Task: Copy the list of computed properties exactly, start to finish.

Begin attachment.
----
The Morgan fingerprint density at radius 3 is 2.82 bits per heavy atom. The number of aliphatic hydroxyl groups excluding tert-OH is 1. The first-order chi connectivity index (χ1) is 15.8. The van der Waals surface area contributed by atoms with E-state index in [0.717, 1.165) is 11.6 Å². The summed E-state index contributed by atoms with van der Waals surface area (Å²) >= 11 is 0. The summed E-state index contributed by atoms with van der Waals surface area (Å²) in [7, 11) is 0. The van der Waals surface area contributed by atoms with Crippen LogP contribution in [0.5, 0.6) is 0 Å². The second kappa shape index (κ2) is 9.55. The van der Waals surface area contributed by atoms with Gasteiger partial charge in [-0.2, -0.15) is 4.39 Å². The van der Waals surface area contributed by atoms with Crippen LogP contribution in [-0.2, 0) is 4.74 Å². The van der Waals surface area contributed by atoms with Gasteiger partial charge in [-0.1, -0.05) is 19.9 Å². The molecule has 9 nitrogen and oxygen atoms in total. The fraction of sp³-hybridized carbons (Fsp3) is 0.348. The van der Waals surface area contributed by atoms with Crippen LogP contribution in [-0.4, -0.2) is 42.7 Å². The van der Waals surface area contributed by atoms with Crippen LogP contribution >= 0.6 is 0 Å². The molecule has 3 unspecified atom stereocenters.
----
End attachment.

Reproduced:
The Morgan fingerprint density at radius 3 is 2.82 bits per heavy atom. The number of aliphatic hydroxyl groups excluding tert-OH is 1. The first-order chi connectivity index (χ1) is 15.8. The van der Waals surface area contributed by atoms with E-state index in [0.717, 1.165) is 11.6 Å². The summed E-state index contributed by atoms with van der Waals surface area (Å²) >= 11 is 0. The summed E-state index contributed by atoms with van der Waals surface area (Å²) in [7, 11) is 0. The van der Waals surface area contributed by atoms with Crippen LogP contribution in [0.5, 0.6) is 0 Å². The second kappa shape index (κ2) is 9.55. The van der Waals surface area contributed by atoms with Gasteiger partial charge in [-0.2, -0.15) is 4.39 Å². The van der Waals surface area contributed by atoms with Crippen LogP contribution in [-0.2, 0) is 4.74 Å². The van der Waals surface area contributed by atoms with Gasteiger partial charge in [-0.1, -0.05) is 19.9 Å². The molecule has 9 nitrogen and oxygen atoms in total. The fraction of sp³-hybridized carbons (Fsp3) is 0.348. The van der Waals surface area contributed by atoms with Crippen LogP contribution in [-0.4, -0.2) is 42.7 Å². The van der Waals surface area contributed by atoms with Crippen LogP contribution >= 0.6 is 0 Å². The molecule has 3 unspecified atom stereocenters.